When trying to directly set the data attribute of a sparse lil_matrix, I encounter very unexpected behavior. Can someone explain what is going on in the following simple example?

My particular use case is I want to set the row modulo 2; i.e. in dense-matrix-speak I just want to do matrix[0] %= 2.

from scipy import sparse
import numpy as np

matrix = sparse.rand(10**3,10**3).tolil()
num_entries = len(matrix[0].data[0])
print num_entries
# 9

# this throws no errors...
matrix[0].data[0] = [2]*num_entries
# but does nothing!

assert (np.array(matrix[0].data) == 2).all() # FAILS

# in fact nothing can be done to alter .data directly...
matrix[0].data[0].pop() # returns the last float from the row
# but does not actually pop it from the row!
assert (len(matrix[0].data[0]) == num_entries-1) # FAILS
  • What's the value of num_entries? I'm guessing 0. matrix.data is a list of lists, and matrix.data[0] is the first of those. It could well be empty. – hpaulj Aug 28 '14 at 19:58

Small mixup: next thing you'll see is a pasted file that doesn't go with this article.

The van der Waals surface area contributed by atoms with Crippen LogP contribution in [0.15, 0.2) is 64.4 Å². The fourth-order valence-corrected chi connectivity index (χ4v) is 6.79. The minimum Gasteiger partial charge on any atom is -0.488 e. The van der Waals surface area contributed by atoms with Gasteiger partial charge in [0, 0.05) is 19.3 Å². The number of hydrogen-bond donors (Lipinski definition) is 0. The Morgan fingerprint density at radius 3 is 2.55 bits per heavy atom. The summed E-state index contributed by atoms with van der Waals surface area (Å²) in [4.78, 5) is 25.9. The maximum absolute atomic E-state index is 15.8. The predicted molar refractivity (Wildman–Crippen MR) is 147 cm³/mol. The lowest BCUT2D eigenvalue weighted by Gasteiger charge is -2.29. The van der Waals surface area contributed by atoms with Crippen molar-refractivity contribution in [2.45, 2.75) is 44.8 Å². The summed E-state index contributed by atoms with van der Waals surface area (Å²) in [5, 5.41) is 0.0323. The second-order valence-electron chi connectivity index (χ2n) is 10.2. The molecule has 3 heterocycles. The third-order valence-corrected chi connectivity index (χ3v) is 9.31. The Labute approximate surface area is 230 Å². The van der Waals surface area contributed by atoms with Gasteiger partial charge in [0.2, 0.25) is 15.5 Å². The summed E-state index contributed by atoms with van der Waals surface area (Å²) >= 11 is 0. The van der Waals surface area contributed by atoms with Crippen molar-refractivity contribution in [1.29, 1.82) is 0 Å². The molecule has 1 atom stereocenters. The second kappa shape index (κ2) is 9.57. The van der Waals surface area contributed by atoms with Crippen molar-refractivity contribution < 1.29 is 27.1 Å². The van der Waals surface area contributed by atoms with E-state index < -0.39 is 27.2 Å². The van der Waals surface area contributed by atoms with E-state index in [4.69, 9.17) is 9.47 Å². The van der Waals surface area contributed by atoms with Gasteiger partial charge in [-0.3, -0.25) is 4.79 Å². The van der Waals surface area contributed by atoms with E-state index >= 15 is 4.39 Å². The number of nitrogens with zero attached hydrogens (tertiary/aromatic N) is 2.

• I added it in the code above -- but num_entries is 9. matrix.data is actually a numpy.array of python objects which are lists. – gabe Aug 28 '14 at 20:07
  • 1
    So matrix[i].data[0] == matrix.data[i] is true for all i, but same is not true when compared with the is operator. – hpaulj Aug 28 '14 at 22:08

I'm not quite sure what kind of object matrix[0] is, but I think you mean to drop the indexing on matrix and only keep it on data:

num_entries = len(matrix.data[0])
matrix.data[0] = [2]*num_entries
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    This solved it, thanks! I think the reason is that matrix[0] is actually making a copy of the first row and putting it in a new matrix. So when I was setting that data, I wasn't setting matrix. – gabe Aug 28 '14 at 18:37

@vlsd found the bug, but I'm adding this to say more.

The issue with the code I posted is that I assign (throughout) to matrix[0].data. The problem is that matrix[0] doesn't work the same as dense-arrays; it's not simply pointing to the same object, but making a new object (I think). So assigning data to this new object is fine, but it just doesn't affect matrix. That's the problem.

So the following code works fine:

matrix.data[0] = [2]*num_entries
assert (np.array(matrix.data[0]) == 2).all() # passes
assert (len(matrix.data[0]) == num_entries-1) # passes

NB That popping from the list is generally a bad idea as this probably ruins the integrity of the sparse-matrix. But this was just to demo. And it now makes sense.

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